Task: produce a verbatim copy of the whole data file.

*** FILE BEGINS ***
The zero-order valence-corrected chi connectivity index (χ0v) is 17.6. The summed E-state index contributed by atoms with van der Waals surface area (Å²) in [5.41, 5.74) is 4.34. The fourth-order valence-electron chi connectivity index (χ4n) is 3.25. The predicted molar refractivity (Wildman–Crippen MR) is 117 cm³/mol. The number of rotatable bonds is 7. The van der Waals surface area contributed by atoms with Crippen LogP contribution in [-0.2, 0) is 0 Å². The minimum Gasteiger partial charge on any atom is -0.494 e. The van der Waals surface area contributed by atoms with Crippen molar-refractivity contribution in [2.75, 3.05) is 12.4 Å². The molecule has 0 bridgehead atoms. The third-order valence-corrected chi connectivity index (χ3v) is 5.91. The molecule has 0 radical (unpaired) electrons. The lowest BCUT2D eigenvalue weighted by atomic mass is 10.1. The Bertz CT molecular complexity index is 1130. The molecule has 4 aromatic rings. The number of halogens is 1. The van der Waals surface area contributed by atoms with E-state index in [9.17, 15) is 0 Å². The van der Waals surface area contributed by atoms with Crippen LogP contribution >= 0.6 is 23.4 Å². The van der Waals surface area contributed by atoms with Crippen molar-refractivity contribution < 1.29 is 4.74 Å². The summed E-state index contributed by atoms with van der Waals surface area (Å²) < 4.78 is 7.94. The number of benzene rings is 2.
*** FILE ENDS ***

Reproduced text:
The zero-order valence-corrected chi connectivity index (χ0v) is 17.6. The summed E-state index contributed by atoms with van der Waals surface area (Å²) in [5.41, 5.74) is 4.34. The fourth-order valence-electron chi connectivity index (χ4n) is 3.25. The predicted molar refractivity (Wildman–Crippen MR) is 117 cm³/mol. The number of rotatable bonds is 7. The van der Waals surface area contributed by atoms with Crippen LogP contribution in [-0.2, 0) is 0 Å². The minimum Gasteiger partial charge on any atom is -0.494 e. The van der Waals surface area contributed by atoms with Crippen molar-refractivity contribution in [2.75, 3.05) is 12.4 Å². The molecule has 0 bridgehead atoms. The third-order valence-corrected chi connectivity index (χ3v) is 5.91. The molecule has 0 radical (unpaired) electrons. The lowest BCUT2D eigenvalue weighted by atomic mass is 10.1. The Bertz CT molecular complexity index is 1130. The molecule has 4 aromatic rings. The number of halogens is 1. The van der Waals surface area contributed by atoms with E-state index in [9.17, 15) is 0 Å². The van der Waals surface area contributed by atoms with Crippen LogP contribution >= 0.6 is 23.4 Å². The van der Waals surface area contributed by atoms with Crippen molar-refractivity contribution < 1.29 is 4.74 Å². The summed E-state index contributed by atoms with van der Waals surface area (Å²) < 4.78 is 7.94. The number of benzene rings is 2.